Blame it on Michelle, one of the knowledgeable volunteers at the Redding Public Library. I was looking for a particularly arcane section of the library and she passed me by pushing a cartload of books. I strode at her side and asked for directions. As she answered, we continued into her domain for the day, the children’s section.
I looked around at the colorful array of books and artwork and was flooded with a memory of my youth and introduction into the magical world of books and how they charted the course of my life forever.
When I was about 6 years old, our family moved to Alameda from Oakland. Down the street was the beginning of my future. It was a small Craftsman house sitting behind the main library. It held the exclusive Children’s Library, and I know from my travels around the world it is the finest I’ve ever seen.
Finding that library was like finding a whole new world of experiences. I became a voracious reader and all my life have fallen back on that golden vein of knowledge, emotions and, most importantly, words.
But, it was a single event that opened the door wide.
Every now and then authors or illustrators of children’s books would stop by the Children’s Library to promote their latest book.
One Saturday morning I was up front waiting for a well-known San Francisco author and illustrator named Wolo. I remember his book featured a little boy in Africa and his adventures with all the animals. While Wolo read from his book, he would draw the subject of the reading on a large art pad sitting on a tri-pod. I became mesmerized with the page after page of drawings, so smoothly and easily rendered. On my way home I repeated to myself “I can do that. I can do that.” My days of growing up became hours of drawing, creating comic books with a friend and wonderful artist, painting, cartooning, etc; a slight case of obsession was the name of the game.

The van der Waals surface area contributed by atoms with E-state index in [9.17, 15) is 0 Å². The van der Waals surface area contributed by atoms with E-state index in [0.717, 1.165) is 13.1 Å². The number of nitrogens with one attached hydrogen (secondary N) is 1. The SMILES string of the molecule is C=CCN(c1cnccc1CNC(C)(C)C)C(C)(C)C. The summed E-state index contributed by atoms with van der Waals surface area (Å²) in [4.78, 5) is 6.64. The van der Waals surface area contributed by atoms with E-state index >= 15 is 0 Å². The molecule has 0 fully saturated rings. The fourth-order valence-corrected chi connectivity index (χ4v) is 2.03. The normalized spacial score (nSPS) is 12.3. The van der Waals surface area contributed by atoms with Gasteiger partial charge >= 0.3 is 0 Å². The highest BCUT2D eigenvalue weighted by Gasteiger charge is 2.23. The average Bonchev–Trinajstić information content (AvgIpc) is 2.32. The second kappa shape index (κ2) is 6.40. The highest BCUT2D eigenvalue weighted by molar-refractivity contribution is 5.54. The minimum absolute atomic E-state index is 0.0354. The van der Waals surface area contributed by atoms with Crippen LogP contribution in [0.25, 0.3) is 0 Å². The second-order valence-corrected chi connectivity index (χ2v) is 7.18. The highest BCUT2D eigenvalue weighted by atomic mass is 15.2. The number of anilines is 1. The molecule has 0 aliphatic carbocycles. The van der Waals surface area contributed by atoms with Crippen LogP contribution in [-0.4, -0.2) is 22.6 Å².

Yet, with all that frenzied activity, I continued to voraciously soak up the printed word, as a child, beginning with Big Little Books and onto the adventures of Tom Swift, historic tales of derring-do by Frank Yerby and early adulthood with Edgar Allan Poe, Aldous Huxley – the list goes on for seemingly forever.
Some years later, by karma, coincidence, plain old luck, who knows, I found myself working as an advertising account representative, graphic designer, cartoonist and photojournalist. Reading, even today, is the most important part of my life and ongoing education of an enduring world of changes and surprises. Libraries, such as the surprising Redding Library, more so today than ever, are the foundations of learning and entertainment and an introduction to so many worlds, real and imagined.
The world of technology will continue to grow, change, invent and re-invent forever, but the world of reading will remain the foundation of learning and delight it has been for thousands of years in whatever form.
Al Auger is a veteran journalist with umpty-umph years as a staffer and now a freelancer specializing in travel, skiing, automotive, and jazz and blues. He writes a weekly automotive column in The Reporter of Vacaville and a monthly travel article in Siliconeer Magazine.